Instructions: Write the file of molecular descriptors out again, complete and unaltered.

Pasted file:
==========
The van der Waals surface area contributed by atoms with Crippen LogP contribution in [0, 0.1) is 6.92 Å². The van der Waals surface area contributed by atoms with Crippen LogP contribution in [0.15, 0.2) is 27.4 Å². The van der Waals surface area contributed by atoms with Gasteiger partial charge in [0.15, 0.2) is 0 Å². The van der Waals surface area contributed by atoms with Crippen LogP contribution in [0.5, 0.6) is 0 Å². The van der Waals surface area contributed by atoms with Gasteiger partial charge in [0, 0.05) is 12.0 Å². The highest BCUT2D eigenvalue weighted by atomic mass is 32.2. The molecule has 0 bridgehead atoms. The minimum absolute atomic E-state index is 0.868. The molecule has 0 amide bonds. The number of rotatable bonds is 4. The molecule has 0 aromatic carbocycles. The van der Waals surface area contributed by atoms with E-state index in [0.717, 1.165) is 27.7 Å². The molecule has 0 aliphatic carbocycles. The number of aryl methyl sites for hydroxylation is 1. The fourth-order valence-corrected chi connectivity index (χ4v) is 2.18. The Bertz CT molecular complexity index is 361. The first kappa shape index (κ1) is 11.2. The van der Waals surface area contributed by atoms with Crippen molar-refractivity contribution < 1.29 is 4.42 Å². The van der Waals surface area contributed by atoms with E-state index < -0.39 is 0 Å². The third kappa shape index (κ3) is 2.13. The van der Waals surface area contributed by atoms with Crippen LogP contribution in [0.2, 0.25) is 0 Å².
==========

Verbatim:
The van der Waals surface area contributed by atoms with Crippen LogP contribution in [0, 0.1) is 6.92 Å². The van der Waals surface area contributed by atoms with Crippen LogP contribution in [0.15, 0.2) is 27.4 Å². The van der Waals surface area contributed by atoms with Gasteiger partial charge in [0.15, 0.2) is 0 Å². The van der Waals surface area contributed by atoms with Crippen LogP contribution in [0.5, 0.6) is 0 Å². The van der Waals surface area contributed by atoms with Gasteiger partial charge in [0, 0.05) is 12.0 Å². The highest BCUT2D eigenvalue weighted by atomic mass is 32.2. The molecule has 0 bridgehead atoms. The minimum absolute atomic E-state index is 0.868. The molecule has 0 amide bonds. The number of rotatable bonds is 4. The molecule has 0 aromatic carbocycles. The van der Waals surface area contributed by atoms with E-state index in [0.717, 1.165) is 27.7 Å². The molecule has 0 aliphatic carbocycles. The number of aryl methyl sites for hydroxylation is 1. The fourth-order valence-corrected chi connectivity index (χ4v) is 2.18. The Bertz CT molecular complexity index is 361. The first kappa shape index (κ1) is 11.2. The van der Waals surface area contributed by atoms with Crippen molar-refractivity contribution < 1.29 is 4.42 Å². The van der Waals surface area contributed by atoms with E-state index < -0.39 is 0 Å². The third kappa shape index (κ3) is 2.13. The van der Waals surface area contributed by atoms with Crippen LogP contribution in [0.2, 0.25) is 0 Å².